The Washington Post

Dealing with the anxiety around mass shootings

- Write to Carolyn Hax at tellme@washpost.com. Get her column delivered to your inbox each morning at wapo.st/gethax.

Adapted from an online discussion.

Dear Carolyn: Today, while at a neighborho­od pool, I started looking around, realizing there was no way to exit the pool area in the event of a mass shooter. I started to panic, and managed to calm myself down, but I find myself doing this over and over in random stores and locations. I know I can’t be the only one. I remember feeling like this after 9/11, but this seems worse because the shootings are happening everywhere. It feels helpless.

I also feel helpless because our government won’t do anything to even remotely help stop these events from happening. It’s exhausting, scary, and so much anxiety that I don’t normally have. How do we get through this?

— Anxious

Anxious: We work extra hard to remain mindful of what the risks are, how to keep them in perspectiv­e, and how to take meaningful action to improve our social and political environmen­t.

The shootings are horrific, unacceptab­le, and like all terrorism, they perpetuate a culture of fear. Your risk of dying in one of these shootings is still, like it is for everyone else, negligible. As one of about 330,000,000 Americans, you do not in overwhelmi­ng likelihood need to case the pool grounds for an exit plan — though if it helps ease your mind to, then do it.

This sounds heartless to say but it’s true. Grieve these senseless deaths, and deplore the people and sociopolit­ical conditions that contribute to them, and work with all the fury you can muster to demand rational legislativ­e measures to stop them — but it is not emotionall­y or politicall­y effective to fear being shot.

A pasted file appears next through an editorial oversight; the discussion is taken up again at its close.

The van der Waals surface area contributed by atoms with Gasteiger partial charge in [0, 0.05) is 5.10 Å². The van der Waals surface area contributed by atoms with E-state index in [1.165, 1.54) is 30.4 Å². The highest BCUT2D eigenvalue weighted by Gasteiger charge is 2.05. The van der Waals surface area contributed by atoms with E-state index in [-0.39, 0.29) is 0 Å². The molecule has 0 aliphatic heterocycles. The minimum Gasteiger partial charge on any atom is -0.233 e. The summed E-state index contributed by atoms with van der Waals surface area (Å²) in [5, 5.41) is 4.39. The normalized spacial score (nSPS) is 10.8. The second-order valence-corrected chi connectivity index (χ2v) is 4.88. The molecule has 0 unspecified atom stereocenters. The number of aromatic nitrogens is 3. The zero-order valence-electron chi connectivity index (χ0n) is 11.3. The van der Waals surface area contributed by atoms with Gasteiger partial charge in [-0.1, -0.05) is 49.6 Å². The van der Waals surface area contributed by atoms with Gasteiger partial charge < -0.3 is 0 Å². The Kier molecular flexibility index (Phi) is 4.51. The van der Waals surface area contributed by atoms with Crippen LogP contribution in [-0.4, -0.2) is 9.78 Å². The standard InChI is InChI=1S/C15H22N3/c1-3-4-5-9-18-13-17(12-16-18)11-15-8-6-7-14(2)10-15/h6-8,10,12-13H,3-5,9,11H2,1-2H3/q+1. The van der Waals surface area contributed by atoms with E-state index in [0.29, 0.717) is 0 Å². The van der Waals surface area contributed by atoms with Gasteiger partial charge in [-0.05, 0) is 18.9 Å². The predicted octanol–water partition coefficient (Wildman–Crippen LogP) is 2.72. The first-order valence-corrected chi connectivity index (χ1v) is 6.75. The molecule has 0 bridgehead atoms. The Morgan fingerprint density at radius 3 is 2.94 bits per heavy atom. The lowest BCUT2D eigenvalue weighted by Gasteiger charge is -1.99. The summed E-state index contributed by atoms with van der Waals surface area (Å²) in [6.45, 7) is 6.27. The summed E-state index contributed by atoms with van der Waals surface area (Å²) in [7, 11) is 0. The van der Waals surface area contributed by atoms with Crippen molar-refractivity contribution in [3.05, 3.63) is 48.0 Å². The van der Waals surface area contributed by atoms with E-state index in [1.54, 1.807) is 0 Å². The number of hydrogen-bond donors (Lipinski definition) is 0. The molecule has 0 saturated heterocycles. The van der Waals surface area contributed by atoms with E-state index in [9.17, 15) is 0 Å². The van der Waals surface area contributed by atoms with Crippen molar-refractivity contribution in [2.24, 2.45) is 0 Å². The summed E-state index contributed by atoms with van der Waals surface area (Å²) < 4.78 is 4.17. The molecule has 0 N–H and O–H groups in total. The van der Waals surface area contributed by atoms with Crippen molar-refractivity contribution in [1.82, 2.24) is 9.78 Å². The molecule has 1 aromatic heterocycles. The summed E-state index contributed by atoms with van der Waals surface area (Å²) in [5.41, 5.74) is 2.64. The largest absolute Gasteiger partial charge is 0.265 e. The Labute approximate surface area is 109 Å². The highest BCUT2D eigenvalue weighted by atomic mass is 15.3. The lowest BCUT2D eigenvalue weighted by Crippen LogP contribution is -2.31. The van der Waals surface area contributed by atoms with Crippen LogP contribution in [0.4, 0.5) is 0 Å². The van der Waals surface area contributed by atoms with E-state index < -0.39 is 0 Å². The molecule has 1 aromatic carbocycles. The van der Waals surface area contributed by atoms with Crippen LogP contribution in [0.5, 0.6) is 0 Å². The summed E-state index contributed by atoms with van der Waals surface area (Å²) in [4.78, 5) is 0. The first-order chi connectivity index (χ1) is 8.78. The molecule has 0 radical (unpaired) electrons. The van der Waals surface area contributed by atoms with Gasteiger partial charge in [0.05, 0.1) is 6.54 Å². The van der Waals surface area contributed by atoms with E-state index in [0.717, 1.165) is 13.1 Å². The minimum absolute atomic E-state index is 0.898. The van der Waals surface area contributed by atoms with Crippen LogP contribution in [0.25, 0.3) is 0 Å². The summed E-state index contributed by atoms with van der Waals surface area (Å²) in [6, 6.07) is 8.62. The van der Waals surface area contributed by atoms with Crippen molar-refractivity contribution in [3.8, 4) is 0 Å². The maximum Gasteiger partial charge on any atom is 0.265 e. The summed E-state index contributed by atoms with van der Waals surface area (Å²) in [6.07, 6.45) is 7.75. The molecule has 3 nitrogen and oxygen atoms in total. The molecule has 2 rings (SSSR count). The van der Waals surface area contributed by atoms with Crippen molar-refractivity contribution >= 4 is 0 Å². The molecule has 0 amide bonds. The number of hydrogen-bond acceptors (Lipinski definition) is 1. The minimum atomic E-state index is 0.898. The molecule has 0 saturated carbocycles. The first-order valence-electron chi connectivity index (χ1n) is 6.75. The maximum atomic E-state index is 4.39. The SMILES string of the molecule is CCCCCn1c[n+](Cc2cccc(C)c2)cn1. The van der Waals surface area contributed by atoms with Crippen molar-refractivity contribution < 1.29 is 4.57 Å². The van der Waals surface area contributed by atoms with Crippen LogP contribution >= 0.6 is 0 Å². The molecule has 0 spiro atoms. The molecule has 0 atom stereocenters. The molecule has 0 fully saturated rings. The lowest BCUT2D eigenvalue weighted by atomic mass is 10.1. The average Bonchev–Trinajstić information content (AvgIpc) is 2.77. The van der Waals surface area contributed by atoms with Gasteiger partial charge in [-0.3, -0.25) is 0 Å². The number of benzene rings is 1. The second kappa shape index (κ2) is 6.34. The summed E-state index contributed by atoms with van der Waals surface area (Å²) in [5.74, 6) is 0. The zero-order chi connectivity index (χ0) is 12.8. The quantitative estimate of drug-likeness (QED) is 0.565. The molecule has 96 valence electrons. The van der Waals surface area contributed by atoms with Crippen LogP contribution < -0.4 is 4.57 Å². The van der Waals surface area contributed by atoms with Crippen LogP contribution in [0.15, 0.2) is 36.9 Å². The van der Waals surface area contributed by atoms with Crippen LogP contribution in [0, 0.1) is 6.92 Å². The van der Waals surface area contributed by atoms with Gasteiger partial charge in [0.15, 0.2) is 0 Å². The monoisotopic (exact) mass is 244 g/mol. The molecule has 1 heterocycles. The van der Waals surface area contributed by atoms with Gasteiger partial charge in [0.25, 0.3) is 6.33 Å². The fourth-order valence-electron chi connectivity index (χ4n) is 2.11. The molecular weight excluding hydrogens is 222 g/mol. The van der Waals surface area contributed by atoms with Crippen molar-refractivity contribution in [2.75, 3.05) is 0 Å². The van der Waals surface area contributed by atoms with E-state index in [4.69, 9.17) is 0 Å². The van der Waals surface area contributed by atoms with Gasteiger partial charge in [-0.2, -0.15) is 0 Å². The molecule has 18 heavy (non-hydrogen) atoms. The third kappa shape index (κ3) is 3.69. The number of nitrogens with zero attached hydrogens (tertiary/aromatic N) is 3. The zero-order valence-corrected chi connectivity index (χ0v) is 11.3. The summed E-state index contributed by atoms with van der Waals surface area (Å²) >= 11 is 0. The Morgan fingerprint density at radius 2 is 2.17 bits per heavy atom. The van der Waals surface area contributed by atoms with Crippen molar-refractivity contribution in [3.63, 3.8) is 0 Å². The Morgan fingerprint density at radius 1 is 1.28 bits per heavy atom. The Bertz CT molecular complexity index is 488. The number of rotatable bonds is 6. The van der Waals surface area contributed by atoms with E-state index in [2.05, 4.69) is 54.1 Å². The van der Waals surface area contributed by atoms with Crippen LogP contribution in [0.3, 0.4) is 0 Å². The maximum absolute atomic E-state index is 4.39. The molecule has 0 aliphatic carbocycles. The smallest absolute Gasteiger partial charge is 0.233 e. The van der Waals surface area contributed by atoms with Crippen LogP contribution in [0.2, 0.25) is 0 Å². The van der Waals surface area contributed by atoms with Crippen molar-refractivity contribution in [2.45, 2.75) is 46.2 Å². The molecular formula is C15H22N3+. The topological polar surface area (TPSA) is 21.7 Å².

When you think “our government won’t do anything to even remotely help stop these events from happening,” your job is to do whatever part you can toward electing responsibl­e leaders — which includes fighting voter suppressio­n, since enfranchis­ement is as salient an issue as any in a discussion of political leadership.

That’s how we get through this.

Re: Shootings: “Your risk of dying in one of these shootings is still, like it is for everyone else, negligible.” Maybe for White Christians, but it’s a lot more perilous for the rest of us.

— Anonymous

Anonymous: The level of risk does fluctuate from one demographi­c group to the next, yes, infuriatin­gly so — another moral outrage for which Americans are on the hook. The advantaged groups in particular. But the difference still is not statistica­lly big enough to justify saying that the risk of getting shot is so high that it’s unsafe to swim in American pools or go to American parades, factories, schools, grocery stores … [Googles “American mass shootings” and browser auto-fills “this week”].

Our outrage levels can’t be high enough until we replace political partisansh­ip with facts and common sense as the basis for our laws, but that doesn’t mean our anxiety levels have to match. It is still appropriat­e to separate the two, and apply cooling thoughts to our calculatio­n and perception of our individual risk.

 ?? ?? Carolyn Hax
Carolyn Hax
 ?? Nick Galifianak­is FOR THE WASHINGTON Post ??
Nick Galifianak­is FOR THE WASHINGTON Post

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